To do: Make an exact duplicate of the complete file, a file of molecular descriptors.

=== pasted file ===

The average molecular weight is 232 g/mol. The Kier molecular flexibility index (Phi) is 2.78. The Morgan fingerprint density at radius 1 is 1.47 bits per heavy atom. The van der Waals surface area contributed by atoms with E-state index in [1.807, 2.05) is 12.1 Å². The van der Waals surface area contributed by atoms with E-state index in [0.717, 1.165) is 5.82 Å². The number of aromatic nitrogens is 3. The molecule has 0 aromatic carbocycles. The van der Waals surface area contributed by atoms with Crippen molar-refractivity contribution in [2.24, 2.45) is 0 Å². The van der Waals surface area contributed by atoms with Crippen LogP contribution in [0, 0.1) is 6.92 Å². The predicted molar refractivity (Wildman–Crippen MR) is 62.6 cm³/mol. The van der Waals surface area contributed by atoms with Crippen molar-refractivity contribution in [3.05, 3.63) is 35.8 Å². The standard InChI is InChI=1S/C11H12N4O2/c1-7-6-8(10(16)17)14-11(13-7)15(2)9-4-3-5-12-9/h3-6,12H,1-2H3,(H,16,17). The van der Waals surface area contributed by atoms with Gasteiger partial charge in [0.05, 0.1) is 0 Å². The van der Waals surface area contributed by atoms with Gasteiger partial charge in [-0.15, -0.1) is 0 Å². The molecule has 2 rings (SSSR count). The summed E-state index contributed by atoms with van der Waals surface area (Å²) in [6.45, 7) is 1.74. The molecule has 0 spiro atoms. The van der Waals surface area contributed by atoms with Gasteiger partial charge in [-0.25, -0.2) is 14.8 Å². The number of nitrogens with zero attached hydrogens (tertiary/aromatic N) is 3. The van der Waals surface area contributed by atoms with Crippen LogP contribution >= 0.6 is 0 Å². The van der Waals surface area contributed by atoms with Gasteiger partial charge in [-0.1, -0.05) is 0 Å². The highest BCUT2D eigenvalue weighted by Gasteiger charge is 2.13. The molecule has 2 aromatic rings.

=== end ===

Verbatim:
The average molecular weight is 232 g/mol. The Kier molecular flexibility index (Phi) is 2.78. The Morgan fingerprint density at radius 1 is 1.47 bits per heavy atom. The van der Waals surface area contributed by atoms with E-state index in [1.807, 2.05) is 12.1 Å². The van der Waals surface area contributed by atoms with E-state index in [0.717, 1.165) is 5.82 Å². The number of aromatic nitrogens is 3. The molecule has 0 aromatic carbocycles. The van der Waals surface area contributed by atoms with Crippen molar-refractivity contribution in [2.24, 2.45) is 0 Å². The van der Waals surface area contributed by atoms with Crippen LogP contribution in [0, 0.1) is 6.92 Å². The predicted molar refractivity (Wildman–Crippen MR) is 62.6 cm³/mol. The van der Waals surface area contributed by atoms with Crippen molar-refractivity contribution in [3.05, 3.63) is 35.8 Å². The standard InChI is InChI=1S/C11H12N4O2/c1-7-6-8(10(16)17)14-11(13-7)15(2)9-4-3-5-12-9/h3-6,12H,1-2H3,(H,16,17). The van der Waals surface area contributed by atoms with Gasteiger partial charge in [0.05, 0.1) is 0 Å². The van der Waals surface area contributed by atoms with Gasteiger partial charge in [-0.15, -0.1) is 0 Å². The molecule has 2 rings (SSSR count). The summed E-state index contributed by atoms with van der Waals surface area (Å²) in [6.45, 7) is 1.74. The molecule has 0 spiro atoms. The van der Waals surface area contributed by atoms with Gasteiger partial charge in [-0.25, -0.2) is 14.8 Å². The number of nitrogens with zero attached hydrogens (tertiary/aromatic N) is 3. The van der Waals surface area contributed by atoms with Crippen LogP contribution >= 0.6 is 0 Å². The van der Waals surface area contributed by atoms with Gasteiger partial charge in [-0.1, -0.05) is 0 Å². The highest BCUT2D eigenvalue weighted by Gasteiger charge is 2.13. The molecule has 2 aromatic rings.